HONOLULU (HawaiiNewsNow) - Consumer fireworks have been banned on Oahu for seven years, but you'd never know it if you looked to the sky on New Year's Eve.
First responders said it was another busy — and dangerous — start to the new year, and the only reason there weren't more injuries and fires was because of vigilant neighbors and just plain luck.
"We dodged a bullet," said Honolulu Fire Department Capt. Scot Seguirant, in a news conference on Monday.
"Last year was a bad year. This year has been better, but how many fires were not reported is another question. And then quick actions from neighbors, putting out fires ... is what really saved us this year."
Firefighters responded to six fireworks-related blazes from Sunday night to Monday morning, and none were serious.
A brush fire in Hawaii Kai was put out quickly, but at one point, the flames were inching closer to homes at the top of a ridge.
There were also several serious injuries reported, including a 21-year-old man who lost part of his hand when a firework exploded in it. The incident happened on Mokihana Street, and paramedics took the man to a hospital in serious condition.
A Big Island man also lost a finger on New Year's when a firework exploded in his hand.
Social media posts showed illegal aerials going off in many neighborhoods, from Makakilo to Hawaii Kai to Kaneohe.
That's despite a pledge to step up police patrols islandwide on New Year's Eve.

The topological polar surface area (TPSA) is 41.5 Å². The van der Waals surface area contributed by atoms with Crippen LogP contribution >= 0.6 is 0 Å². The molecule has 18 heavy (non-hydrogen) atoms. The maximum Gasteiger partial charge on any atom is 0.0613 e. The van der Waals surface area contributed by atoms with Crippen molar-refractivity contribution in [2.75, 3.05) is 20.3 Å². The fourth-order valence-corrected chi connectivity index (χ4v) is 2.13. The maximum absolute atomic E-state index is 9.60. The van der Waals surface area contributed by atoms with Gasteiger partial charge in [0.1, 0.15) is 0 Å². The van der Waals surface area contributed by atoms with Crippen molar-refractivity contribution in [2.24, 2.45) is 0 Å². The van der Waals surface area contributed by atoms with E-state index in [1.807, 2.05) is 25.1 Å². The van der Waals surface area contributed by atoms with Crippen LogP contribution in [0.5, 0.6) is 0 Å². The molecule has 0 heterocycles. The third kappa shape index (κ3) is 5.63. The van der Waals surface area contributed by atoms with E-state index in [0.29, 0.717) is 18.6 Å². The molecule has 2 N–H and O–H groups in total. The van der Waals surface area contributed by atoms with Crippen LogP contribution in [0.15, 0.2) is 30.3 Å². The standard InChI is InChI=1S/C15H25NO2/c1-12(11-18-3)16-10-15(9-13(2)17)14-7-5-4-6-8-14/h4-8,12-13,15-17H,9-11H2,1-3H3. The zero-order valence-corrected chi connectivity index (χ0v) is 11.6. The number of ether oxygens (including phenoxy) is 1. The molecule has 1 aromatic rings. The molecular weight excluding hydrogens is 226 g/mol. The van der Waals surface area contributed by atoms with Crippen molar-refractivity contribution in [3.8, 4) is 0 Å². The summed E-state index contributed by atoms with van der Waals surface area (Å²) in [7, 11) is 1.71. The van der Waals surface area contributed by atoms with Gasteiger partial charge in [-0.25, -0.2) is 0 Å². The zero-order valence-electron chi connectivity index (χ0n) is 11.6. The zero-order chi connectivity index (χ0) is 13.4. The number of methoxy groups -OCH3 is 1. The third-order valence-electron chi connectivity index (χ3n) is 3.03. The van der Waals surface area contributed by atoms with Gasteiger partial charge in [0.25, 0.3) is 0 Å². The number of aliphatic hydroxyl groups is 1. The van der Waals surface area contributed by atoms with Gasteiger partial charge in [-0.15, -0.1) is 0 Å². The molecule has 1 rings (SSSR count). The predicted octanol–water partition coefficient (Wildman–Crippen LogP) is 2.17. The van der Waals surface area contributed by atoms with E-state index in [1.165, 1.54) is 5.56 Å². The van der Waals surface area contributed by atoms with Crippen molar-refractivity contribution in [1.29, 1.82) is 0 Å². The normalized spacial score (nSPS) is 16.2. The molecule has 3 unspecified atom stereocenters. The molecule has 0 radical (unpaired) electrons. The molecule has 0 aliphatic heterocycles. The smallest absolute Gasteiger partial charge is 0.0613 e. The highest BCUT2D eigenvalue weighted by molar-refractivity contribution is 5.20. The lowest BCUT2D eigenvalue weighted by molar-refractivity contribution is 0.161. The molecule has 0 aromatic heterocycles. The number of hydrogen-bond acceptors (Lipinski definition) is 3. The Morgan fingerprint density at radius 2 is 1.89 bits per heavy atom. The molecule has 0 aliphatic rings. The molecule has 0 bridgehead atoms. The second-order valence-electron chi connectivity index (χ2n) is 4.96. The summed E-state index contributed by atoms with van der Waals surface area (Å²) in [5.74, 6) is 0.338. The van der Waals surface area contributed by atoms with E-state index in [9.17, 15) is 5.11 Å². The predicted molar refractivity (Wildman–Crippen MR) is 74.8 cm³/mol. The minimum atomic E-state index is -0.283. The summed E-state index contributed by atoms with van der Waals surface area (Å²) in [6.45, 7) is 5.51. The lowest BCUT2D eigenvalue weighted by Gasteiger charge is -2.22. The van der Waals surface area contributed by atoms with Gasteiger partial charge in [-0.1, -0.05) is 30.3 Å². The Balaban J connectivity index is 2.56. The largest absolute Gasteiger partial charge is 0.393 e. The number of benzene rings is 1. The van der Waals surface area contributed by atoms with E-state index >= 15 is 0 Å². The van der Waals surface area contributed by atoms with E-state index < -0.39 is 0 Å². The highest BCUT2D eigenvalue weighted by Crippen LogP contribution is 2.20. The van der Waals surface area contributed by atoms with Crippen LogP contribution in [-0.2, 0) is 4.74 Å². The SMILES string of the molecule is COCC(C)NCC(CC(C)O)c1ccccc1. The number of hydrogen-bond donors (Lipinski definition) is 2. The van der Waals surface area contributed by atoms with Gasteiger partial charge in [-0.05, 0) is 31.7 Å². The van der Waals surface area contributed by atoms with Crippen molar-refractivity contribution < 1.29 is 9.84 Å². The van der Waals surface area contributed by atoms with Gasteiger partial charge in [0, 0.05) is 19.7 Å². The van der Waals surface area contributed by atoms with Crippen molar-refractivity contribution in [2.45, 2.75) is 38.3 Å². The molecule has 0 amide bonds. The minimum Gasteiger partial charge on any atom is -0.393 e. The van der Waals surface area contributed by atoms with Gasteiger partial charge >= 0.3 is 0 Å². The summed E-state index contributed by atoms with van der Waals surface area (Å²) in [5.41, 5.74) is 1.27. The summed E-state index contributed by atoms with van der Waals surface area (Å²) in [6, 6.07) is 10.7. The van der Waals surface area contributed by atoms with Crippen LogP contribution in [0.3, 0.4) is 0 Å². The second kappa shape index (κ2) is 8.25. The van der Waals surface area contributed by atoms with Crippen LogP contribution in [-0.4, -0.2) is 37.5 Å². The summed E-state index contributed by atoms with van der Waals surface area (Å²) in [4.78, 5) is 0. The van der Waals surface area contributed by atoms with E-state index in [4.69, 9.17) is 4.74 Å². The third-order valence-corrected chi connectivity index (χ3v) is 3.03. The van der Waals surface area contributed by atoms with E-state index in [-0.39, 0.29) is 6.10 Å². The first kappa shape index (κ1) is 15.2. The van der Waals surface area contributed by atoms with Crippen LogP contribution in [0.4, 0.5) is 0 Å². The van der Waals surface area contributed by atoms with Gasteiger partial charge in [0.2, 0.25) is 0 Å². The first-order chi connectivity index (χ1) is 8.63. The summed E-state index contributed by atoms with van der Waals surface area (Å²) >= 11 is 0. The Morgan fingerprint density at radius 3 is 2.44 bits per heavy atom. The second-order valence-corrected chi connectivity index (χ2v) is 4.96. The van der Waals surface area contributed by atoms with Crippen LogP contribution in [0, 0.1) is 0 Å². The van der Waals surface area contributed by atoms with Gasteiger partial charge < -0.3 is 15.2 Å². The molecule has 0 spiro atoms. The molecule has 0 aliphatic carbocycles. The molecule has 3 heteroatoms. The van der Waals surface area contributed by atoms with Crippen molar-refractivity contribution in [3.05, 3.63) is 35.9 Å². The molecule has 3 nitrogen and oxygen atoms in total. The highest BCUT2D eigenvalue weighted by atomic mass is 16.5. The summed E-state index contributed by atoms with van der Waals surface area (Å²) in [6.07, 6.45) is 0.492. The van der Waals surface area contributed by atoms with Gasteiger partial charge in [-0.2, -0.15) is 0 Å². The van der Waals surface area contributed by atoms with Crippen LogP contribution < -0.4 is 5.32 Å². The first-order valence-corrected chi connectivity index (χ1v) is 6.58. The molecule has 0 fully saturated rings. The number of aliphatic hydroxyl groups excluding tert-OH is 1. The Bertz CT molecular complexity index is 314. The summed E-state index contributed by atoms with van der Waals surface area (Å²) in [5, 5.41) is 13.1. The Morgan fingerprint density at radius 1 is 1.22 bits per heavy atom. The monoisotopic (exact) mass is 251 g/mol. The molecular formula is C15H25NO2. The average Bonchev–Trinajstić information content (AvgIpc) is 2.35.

A tally on the number of citations issued was not immediately available, but police Deputy Chief John McCarthy said officers did cite two men who were making a delivery of illegal aerial fireworks in a large U-Haul truck in Kaneohe.
The two were not arrested, but a felony investigation has been opened.
The value of the hundreds of pounds of illegal aerials in the truck was $25,000, police sources said.
Shayne Enright, spokeswoman for the city Department of Emergency Services, said paramedics responded to 166 calls from 6 p.m. New Year's Eve to 6 a.m. Monday.
Other fireworks-related calls included a 38-year-old man who suffered a serious head injury after dropping an illegal firework and running, falling and hitting his head, and a 46-year-old man who suffered burns to his hands after a firework started a fire in his garage.
Enright noted that while the number of fireworks-related injuries appears low compared to previous years, "one is too many, since they were all avoidable."
McCarthy said while officers sought to curb the use of illegal aerials, catching someone in the act of lighting off fireworks isn't easy. Police are also now able to use video evidence to issue citations for illegal fireworks. But the person who shot the video must be willing to authenticate it and be willing to testify.
"It's a really difficult thing," he said, adding that he saw aerials going off in his own neighborhood on New Year's Eve.
"I saw mayhem about midnight and all of it was illegal," he said. "We dodged a bullet again. These things are explosives."
Mobile users: You may need to click here to see more photos of illegal aerials on Oahu.
This story will be updated.